O’Connell, DANIEL, b. at Carhen, near Cahirciveen, Co. Kerry, Ireland, 1775; d. at Genoa, 1847. The O’Connells, once great in Kerry, had suffered severely by the penal laws, and the family at Carhen was not rich. An uncle, Maurice O’Connell of Darrynane, resident in France, bore the expense of educating Daniel and his brother Maurice. In 1791 they were sent to the Irish College at Liege, but, Daniel being beyond the prescribed age for admission, they proceeded to St. Omer’s in France, and after a year went to Douai. Daniel gave evidence of industry and ability at St. Omer’s, but at Douai his stay was short, for, owing to the French Revolution, the two O’Connells returned home (1793). In 1794 Daniel became a law student at Lincoln’s Inn and in 1798 was called to the Irish Bar. The era of penal legislation in Ireland had ceased, and already a serious breach had been made in the penal code. By a series of remedial measures, ending with the Catholic Relief Act of 1793, Catholics were placed in many respects on a level with other denominations, but were still excluded from Parliament, from the inner bar, and from the higher civil and military offices; and the recall of Fitzwilliam (1795) and the events following showed that no further concessions would be given. O’Connell could not see why Catholics who paid taxes and were obedient to the law should not have a share in the spending of the taxes and in the making of the laws. He detested violence as a weapon of reform, respected religion and the rights of property, and therefore hated the French Revolution as he did the Rebellion of 1798. The Union he abhorred because it destroyed Ireland‘s separate nationality; and he has recorded his anger at hearing the ringing of the bells of St. Patrick’s cathedral when the Act of Union was passed, and his resolution to do something to undo it. He believed that moderation was the true character of patriotism, and that the rights of Ireland could be won by peaceful agitation, but he had no faith in the efficacy of agitation such as had been carried on by the Catholic body. Leaders like Lords Trimlestown and Fingal attracted no enthusiasm, and the Catholic Committee, controlled by such men and meeting together to present petitions and make periodic professions of loyalty, were simply ploughing the sands. The support of the masses should be enlisted, there should be organization and vigor, and the Catholics should demand concession not as a favor but as a right. O’Connell was the leader for such a movement; a man strong in body and mind, a great orator, debater, and lawyer, a master of sarcasm and invective; a man who could wring truth from a reluctant witness, or curb the insolence of a partisan judge, or melt a jury by his moving appeal. Addressing an audience of coreligionists he was unequalled. The people felt proud of such a leader, and were ready to follow wherever he led.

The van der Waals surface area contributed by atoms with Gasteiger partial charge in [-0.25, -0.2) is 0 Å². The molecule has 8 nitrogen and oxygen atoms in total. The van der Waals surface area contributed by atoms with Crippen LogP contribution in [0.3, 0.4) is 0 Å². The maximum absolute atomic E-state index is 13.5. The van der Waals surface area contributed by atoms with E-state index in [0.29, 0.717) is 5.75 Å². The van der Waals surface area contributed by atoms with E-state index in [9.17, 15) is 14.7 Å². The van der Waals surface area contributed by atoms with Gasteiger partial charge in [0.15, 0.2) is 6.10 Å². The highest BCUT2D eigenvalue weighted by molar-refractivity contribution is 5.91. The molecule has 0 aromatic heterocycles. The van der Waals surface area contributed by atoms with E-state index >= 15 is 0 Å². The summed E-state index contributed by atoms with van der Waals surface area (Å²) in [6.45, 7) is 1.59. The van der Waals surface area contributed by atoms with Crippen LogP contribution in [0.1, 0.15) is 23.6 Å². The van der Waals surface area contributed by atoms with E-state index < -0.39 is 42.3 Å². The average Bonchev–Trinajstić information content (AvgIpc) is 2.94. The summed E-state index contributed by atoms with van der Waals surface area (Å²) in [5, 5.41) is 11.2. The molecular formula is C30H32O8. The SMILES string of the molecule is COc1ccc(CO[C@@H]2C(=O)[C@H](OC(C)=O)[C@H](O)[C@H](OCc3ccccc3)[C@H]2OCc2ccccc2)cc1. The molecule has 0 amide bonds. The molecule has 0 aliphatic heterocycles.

O’Connell’s first appearance on a public platform was in Dublin (1800), when he denounced the contemplated Union, and declared that the Catholics wanted no such Union, and that if a Union were to be the alternative to the reenactment of the penal laws they would prefer the penal laws. In the subsequent years he regularly attended the meetings of the Catholic Committee and infused more vigour and energy into its proceedings, and by 1810 he had become the most trusted and powerful of the Catholic leaders. In 1810 he sent out a circular from Dublin inviting the people to form local committees in correspondence with the central committee. The Government, afraid of having a national organization to deal with, proclaimed all such local committee meetings, under the Convention Act of 1793; but the magistrates in many cases refused to carry out the proclamations, and when the Dublin committee met, some of the leaders were arrested and prosecuted. But O’Connell successfully defended the first of the accused, Mr. Sheridan. From 1812 to 1817 the Irish Government was little else than a long-sustained duel between O’Connell and the new chief secretary, Sir Robert Peel. Both were able and determined, and between them began a personal enmity which ended only with their lives. Peel championed privilege and ascendency and attacked the Catholic leaders. O’Connell retorted by calling him “Orange Peel”. O’Connell turned the Catholic Committee into the Catholic Board, but Peel proclaimed the Board as he had proclaimed the Committee; and while O’Connell continued to agitate, Peel continued to pass acts and enforce them. Mean-time one noted event happened which further endeared O’Connell to the people. The Dublin Corporation had always been reactionary and bigoted, always the champion of Protestant ascendancy. O’Connell in a public speech in 1815 called it a “beggarly corporation”. The aldermen and councillors were enraged and, finding that O’Connell would not apologize, one of their number, D’Esterre, sent him a challenge. D’Esterre was a noted duellist and the hope was that if O’Connell attempted to fight there would be an end to his career. To the surprise of all O’Connell met D’Esterre and shot him dead. He bitterly regretted the deed, and to the end of his days he never missed an opportunity of assisting the D’Esterre family. With all his popularity, the Catholic cause was not advancing. The question of the veto was being agitated, and in consequence there was division and weakness in the Catholic ranks. O’Connell, though a fervent Catholic, opposed the veto, and declared that while willing to have his religion from Rome he must have his politics from home. In 1821 there was a gleam of hope, when the new King George IV visited Ireland. As Prince of Wales he had been the friend of the Liberal leaders, and as such it was expected that he would favor Liberal measures. But he left Ireland without saying a word in favor of Emancipation.